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Parenting Plus April 29, 2011

When a Child Refuses To Go to School

Twenty-eight percent of children across the United States refuse to go to school at some time during their school years. In a recent survey of new applications at North Shore Child and Family Guidance Center, we found increasing numbers of children who refused to go to school. This was further validated at a meeting that the Guidance Center hosted for counselors, social workers and psychologists from public and private schools throughout Nassau County.

School-refusal behavior is identified, according to the NYU Child Study Center, in boys and girls from 5-17 who: (1) are entirely absent from school, and/or; (2) attend school initially, but leave during the course of the school day, and/or; (3) go to school following crying, clinging, tantrums or other intense behavior problems, and/or (4) exhibit unusual distress during school days and then plead for future absenteeism. 

Naturally, the meeting with local school personnel led to speculation on what causes children to refuse to go to school. To no one’s surprise, bullying topped the list. Nevertheless, although bullying is one cause, other issues such as a transition from one school to another, an illness or death in the family, or school-performance problems also trigger school refusal.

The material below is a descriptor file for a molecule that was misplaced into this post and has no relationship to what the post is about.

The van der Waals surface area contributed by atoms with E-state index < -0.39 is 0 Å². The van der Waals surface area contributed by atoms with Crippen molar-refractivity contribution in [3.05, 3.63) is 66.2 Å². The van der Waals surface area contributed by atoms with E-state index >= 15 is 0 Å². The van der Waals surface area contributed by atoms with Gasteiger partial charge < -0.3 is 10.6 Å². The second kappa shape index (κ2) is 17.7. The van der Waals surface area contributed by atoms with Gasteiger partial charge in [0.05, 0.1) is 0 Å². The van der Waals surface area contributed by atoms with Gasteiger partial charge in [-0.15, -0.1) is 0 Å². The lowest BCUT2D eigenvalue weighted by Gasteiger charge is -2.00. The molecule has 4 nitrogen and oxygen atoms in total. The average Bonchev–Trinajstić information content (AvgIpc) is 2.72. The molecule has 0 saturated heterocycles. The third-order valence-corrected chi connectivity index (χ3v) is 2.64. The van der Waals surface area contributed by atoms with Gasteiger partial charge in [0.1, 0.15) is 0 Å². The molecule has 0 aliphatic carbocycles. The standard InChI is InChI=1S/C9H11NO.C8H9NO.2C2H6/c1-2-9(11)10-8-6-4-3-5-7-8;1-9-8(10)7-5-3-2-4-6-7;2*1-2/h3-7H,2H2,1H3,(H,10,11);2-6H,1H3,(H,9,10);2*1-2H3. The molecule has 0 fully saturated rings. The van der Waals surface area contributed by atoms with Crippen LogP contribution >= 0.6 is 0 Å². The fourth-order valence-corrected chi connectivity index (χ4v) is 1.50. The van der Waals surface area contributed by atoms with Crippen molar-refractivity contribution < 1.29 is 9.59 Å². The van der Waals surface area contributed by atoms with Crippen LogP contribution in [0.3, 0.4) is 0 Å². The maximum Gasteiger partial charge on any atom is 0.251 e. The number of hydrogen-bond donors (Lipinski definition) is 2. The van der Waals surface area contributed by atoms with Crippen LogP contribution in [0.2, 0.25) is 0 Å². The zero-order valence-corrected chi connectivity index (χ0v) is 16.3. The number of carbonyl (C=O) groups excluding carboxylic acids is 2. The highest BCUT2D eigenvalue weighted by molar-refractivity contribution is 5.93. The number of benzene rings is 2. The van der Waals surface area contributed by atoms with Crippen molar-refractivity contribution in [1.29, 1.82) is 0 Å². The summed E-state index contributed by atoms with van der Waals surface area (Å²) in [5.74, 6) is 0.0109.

A few things to consider when school-refusal is a problem in your home:

1. Do your best to get your child to school every day. The more a child is allowed to stay home, the harder it will be to get him or her out of the house.

2. You may think that your child is not being honest about feeling poorly in the morning. Try to remember that anxiety can lead to physical symptoms like aches and pains or nausea. 

3. Talk to your child and school personnel to see if you can discover what is leading to his or her avoidance of school. It could be bullying or academic problems or social isolation and trouble making friends.

4. Consider consulting with a school guidance, social work or community-based mental health counselor, especially if every morning is a battle.

5. If there are troubles at home, like a divorce, death in the family, new sibling, or a recent relocation, don’t ignore them. Family therapy can help to sort things out and increase your child’s ability to cope with difficult changes in his or her life.

School-refusal is an issue that we deal with frequently at North Shore Child and Family Guidance Center. Adults – parents, teachers, counselors, coaches – must work together in trying to understand the underlying causes and triggers for a child’s school-avoidance behavior. 

By working together – school, community and family – we can be successful in helping fearful or anxious young people to overcome school-avoidance problems and help them to return to school, learn, socialize and move forward in their lives.